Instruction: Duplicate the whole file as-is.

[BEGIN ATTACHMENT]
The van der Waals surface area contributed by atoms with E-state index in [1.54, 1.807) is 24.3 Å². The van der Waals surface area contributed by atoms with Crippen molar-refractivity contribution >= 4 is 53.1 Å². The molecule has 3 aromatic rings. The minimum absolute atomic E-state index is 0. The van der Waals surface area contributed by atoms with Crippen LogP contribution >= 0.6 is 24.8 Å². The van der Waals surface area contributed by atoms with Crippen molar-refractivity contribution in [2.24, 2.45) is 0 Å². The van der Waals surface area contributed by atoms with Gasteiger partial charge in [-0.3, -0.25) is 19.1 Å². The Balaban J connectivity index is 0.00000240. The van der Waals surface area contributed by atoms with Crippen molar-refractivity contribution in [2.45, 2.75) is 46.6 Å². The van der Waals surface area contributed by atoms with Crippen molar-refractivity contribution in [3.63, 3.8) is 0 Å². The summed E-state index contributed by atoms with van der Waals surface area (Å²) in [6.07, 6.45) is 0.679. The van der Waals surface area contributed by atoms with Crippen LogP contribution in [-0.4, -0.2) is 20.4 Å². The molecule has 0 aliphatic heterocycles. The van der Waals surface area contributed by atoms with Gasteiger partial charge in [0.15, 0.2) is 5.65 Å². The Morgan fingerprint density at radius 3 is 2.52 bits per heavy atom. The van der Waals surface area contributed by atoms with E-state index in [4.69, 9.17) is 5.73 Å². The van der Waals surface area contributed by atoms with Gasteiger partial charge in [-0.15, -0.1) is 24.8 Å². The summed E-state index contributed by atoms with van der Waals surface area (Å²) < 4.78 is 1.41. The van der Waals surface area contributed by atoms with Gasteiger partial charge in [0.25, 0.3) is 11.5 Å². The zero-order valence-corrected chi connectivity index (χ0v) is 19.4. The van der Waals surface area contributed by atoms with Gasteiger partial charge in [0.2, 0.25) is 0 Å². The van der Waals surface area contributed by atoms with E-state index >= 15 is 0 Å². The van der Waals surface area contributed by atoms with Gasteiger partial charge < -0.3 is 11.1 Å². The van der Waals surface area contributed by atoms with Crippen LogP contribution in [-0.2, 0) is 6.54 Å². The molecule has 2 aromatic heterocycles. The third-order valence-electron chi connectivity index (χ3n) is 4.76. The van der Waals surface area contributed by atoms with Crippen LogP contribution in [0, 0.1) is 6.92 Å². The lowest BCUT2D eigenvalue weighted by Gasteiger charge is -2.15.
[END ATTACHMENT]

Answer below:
The van der Waals surface area contributed by atoms with E-state index in [1.54, 1.807) is 24.3 Å². The van der Waals surface area contributed by atoms with Crippen molar-refractivity contribution >= 4 is 53.1 Å². The molecule has 3 aromatic rings. The minimum absolute atomic E-state index is 0. The van der Waals surface area contributed by atoms with Crippen LogP contribution >= 0.6 is 24.8 Å². The van der Waals surface area contributed by atoms with Crippen molar-refractivity contribution in [2.24, 2.45) is 0 Å². The van der Waals surface area contributed by atoms with Gasteiger partial charge in [-0.3, -0.25) is 19.1 Å². The Balaban J connectivity index is 0.00000240. The van der Waals surface area contributed by atoms with Crippen molar-refractivity contribution in [2.45, 2.75) is 46.6 Å². The van der Waals surface area contributed by atoms with Crippen molar-refractivity contribution in [3.63, 3.8) is 0 Å². The summed E-state index contributed by atoms with van der Waals surface area (Å²) in [6.07, 6.45) is 0.679. The van der Waals surface area contributed by atoms with Crippen LogP contribution in [-0.4, -0.2) is 20.4 Å². The molecule has 0 aliphatic heterocycles. The van der Waals surface area contributed by atoms with Gasteiger partial charge in [0.15, 0.2) is 5.65 Å². The Morgan fingerprint density at radius 3 is 2.52 bits per heavy atom. The van der Waals surface area contributed by atoms with E-state index in [4.69, 9.17) is 5.73 Å². The van der Waals surface area contributed by atoms with Gasteiger partial charge in [-0.15, -0.1) is 24.8 Å². The summed E-state index contributed by atoms with van der Waals surface area (Å²) < 4.78 is 1.41. The van der Waals surface area contributed by atoms with Gasteiger partial charge in [0.25, 0.3) is 11.5 Å². The zero-order valence-corrected chi connectivity index (χ0v) is 19.4. The van der Waals surface area contributed by atoms with Gasteiger partial charge in [0.2, 0.25) is 0 Å². The van der Waals surface area contributed by atoms with E-state index >= 15 is 0 Å². The van der Waals surface area contributed by atoms with Gasteiger partial charge < -0.3 is 11.1 Å². The van der Waals surface area contributed by atoms with Crippen LogP contribution in [-0.2, 0) is 6.54 Å². The molecule has 2 aromatic heterocycles. The third-order valence-electron chi connectivity index (χ3n) is 4.76. The van der Waals surface area contributed by atoms with Crippen LogP contribution in [0, 0.1) is 6.92 Å². The lowest BCUT2D eigenvalue weighted by Gasteiger charge is -2.15.